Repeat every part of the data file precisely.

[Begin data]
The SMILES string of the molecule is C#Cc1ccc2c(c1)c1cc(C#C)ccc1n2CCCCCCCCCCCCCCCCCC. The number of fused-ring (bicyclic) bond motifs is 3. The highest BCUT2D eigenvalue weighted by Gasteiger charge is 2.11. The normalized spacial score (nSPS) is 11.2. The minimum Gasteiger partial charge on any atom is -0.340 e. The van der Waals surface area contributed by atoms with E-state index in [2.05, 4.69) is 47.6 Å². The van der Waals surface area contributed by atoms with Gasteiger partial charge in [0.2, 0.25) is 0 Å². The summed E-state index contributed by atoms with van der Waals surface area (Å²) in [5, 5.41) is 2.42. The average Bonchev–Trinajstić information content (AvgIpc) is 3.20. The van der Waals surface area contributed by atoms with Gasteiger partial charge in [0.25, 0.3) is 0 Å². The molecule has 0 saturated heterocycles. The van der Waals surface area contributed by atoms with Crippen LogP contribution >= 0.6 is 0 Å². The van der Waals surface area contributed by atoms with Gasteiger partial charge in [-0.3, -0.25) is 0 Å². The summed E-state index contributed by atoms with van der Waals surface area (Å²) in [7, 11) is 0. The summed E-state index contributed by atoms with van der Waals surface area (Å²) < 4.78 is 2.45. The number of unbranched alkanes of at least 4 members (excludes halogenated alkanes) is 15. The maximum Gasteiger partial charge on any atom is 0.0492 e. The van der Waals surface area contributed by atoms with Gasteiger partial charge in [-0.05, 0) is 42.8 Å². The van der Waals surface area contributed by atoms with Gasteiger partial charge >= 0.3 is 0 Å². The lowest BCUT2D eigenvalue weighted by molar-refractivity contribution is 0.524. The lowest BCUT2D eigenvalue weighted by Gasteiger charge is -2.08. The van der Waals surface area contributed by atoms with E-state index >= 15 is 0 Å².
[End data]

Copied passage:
The SMILES string of the molecule is C#Cc1ccc2c(c1)c1cc(C#C)ccc1n2CCCCCCCCCCCCCCCCCC. The number of fused-ring (bicyclic) bond motifs is 3. The highest BCUT2D eigenvalue weighted by Gasteiger charge is 2.11. The normalized spacial score (nSPS) is 11.2. The minimum Gasteiger partial charge on any atom is -0.340 e. The van der Waals surface area contributed by atoms with E-state index in [2.05, 4.69) is 47.6 Å². The van der Waals surface area contributed by atoms with Gasteiger partial charge in [0.2, 0.25) is 0 Å². The summed E-state index contributed by atoms with van der Waals surface area (Å²) in [5, 5.41) is 2.42. The average Bonchev–Trinajstić information content (AvgIpc) is 3.20. The van der Waals surface area contributed by atoms with Gasteiger partial charge in [0.25, 0.3) is 0 Å². The molecule has 0 saturated heterocycles. The van der Waals surface area contributed by atoms with Crippen LogP contribution >= 0.6 is 0 Å². The van der Waals surface area contributed by atoms with Gasteiger partial charge in [-0.3, -0.25) is 0 Å². The summed E-state index contributed by atoms with van der Waals surface area (Å²) in [7, 11) is 0. The summed E-state index contributed by atoms with van der Waals surface area (Å²) < 4.78 is 2.45. The number of unbranched alkanes of at least 4 members (excludes halogenated alkanes) is 15. The maximum Gasteiger partial charge on any atom is 0.0492 e. The van der Waals surface area contributed by atoms with Gasteiger partial charge in [-0.05, 0) is 42.8 Å². The van der Waals surface area contributed by atoms with Gasteiger partial charge >= 0.3 is 0 Å². The lowest BCUT2D eigenvalue weighted by molar-refractivity contribution is 0.524. The lowest BCUT2D eigenvalue weighted by Gasteiger charge is -2.08. The van der Waals surface area contributed by atoms with E-state index >= 15 is 0 Å².